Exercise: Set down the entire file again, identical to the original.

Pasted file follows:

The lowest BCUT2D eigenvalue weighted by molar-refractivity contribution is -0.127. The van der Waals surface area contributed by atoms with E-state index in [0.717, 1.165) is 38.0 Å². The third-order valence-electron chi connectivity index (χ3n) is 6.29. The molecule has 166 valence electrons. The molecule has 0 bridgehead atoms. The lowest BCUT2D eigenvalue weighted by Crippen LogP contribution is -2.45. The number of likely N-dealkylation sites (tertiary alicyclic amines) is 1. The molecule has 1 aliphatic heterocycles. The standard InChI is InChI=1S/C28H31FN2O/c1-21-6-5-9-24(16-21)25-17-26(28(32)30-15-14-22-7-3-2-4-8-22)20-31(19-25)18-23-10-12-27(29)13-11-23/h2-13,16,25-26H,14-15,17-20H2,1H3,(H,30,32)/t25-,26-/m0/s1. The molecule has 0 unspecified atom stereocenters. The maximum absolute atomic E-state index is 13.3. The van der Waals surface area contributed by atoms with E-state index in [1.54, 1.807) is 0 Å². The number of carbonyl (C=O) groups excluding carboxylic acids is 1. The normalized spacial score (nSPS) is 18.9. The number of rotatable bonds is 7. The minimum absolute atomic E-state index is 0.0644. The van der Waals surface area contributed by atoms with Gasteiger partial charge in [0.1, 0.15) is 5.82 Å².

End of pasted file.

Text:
The lowest BCUT2D eigenvalue weighted by molar-refractivity contribution is -0.127. The van der Waals surface area contributed by atoms with E-state index in [0.717, 1.165) is 38.0 Å². The third-order valence-electron chi connectivity index (χ3n) is 6.29. The molecule has 166 valence electrons. The molecule has 0 bridgehead atoms. The lowest BCUT2D eigenvalue weighted by Crippen LogP contribution is -2.45. The number of likely N-dealkylation sites (tertiary alicyclic amines) is 1. The molecule has 1 aliphatic heterocycles. The standard InChI is InChI=1S/C28H31FN2O/c1-21-6-5-9-24(16-21)25-17-26(28(32)30-15-14-22-7-3-2-4-8-22)20-31(19-25)18-23-10-12-27(29)13-11-23/h2-13,16,25-26H,14-15,17-20H2,1H3,(H,30,32)/t25-,26-/m0/s1. The molecule has 0 unspecified atom stereocenters. The maximum absolute atomic E-state index is 13.3. The van der Waals surface area contributed by atoms with E-state index in [1.54, 1.807) is 0 Å². The number of carbonyl (C=O) groups excluding carboxylic acids is 1. The normalized spacial score (nSPS) is 18.9. The number of rotatable bonds is 7. The minimum absolute atomic E-state index is 0.0644. The van der Waals surface area contributed by atoms with Gasteiger partial charge in [0.1, 0.15) is 5.82 Å².